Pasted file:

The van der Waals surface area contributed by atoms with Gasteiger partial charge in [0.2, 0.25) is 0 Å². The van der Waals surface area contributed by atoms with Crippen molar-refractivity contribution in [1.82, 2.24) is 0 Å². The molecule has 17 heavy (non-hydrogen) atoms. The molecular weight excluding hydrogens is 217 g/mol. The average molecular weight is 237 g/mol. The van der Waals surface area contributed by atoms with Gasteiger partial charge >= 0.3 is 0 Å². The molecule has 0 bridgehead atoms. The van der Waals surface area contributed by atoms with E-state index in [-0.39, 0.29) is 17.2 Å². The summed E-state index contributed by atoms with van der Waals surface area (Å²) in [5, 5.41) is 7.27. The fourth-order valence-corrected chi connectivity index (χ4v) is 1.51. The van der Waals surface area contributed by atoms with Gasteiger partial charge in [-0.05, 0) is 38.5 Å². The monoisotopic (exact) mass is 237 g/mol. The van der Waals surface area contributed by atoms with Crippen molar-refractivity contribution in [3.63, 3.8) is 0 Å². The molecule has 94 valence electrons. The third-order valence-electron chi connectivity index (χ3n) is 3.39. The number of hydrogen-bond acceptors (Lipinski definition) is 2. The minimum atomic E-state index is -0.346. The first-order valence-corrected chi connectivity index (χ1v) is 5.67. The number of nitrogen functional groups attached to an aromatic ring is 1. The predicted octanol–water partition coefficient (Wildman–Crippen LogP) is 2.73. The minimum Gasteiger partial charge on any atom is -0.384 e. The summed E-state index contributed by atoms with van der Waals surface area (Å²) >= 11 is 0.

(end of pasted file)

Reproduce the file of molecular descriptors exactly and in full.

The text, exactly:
The van der Waals surface area contributed by atoms with Gasteiger partial charge in [0.2, 0.25) is 0 Å². The van der Waals surface area contributed by atoms with Crippen molar-refractivity contribution in [1.82, 2.24) is 0 Å². The molecule has 17 heavy (non-hydrogen) atoms. The molecular weight excluding hydrogens is 217 g/mol. The average molecular weight is 237 g/mol. The van der Waals surface area contributed by atoms with Gasteiger partial charge >= 0.3 is 0 Å². The molecule has 0 bridgehead atoms. The van der Waals surface area contributed by atoms with E-state index in [-0.39, 0.29) is 17.2 Å². The summed E-state index contributed by atoms with van der Waals surface area (Å²) in [5, 5.41) is 7.27. The fourth-order valence-corrected chi connectivity index (χ4v) is 1.51. The van der Waals surface area contributed by atoms with Gasteiger partial charge in [-0.05, 0) is 38.5 Å². The monoisotopic (exact) mass is 237 g/mol. The van der Waals surface area contributed by atoms with Crippen molar-refractivity contribution in [3.63, 3.8) is 0 Å². The molecule has 94 valence electrons. The third-order valence-electron chi connectivity index (χ3n) is 3.39. The number of hydrogen-bond acceptors (Lipinski definition) is 2. The minimum atomic E-state index is -0.346. The first-order valence-corrected chi connectivity index (χ1v) is 5.67. The number of nitrogen functional groups attached to an aromatic ring is 1. The predicted octanol–water partition coefficient (Wildman–Crippen LogP) is 2.73. The minimum Gasteiger partial charge on any atom is -0.384 e. The summed E-state index contributed by atoms with van der Waals surface area (Å²) >= 11 is 0.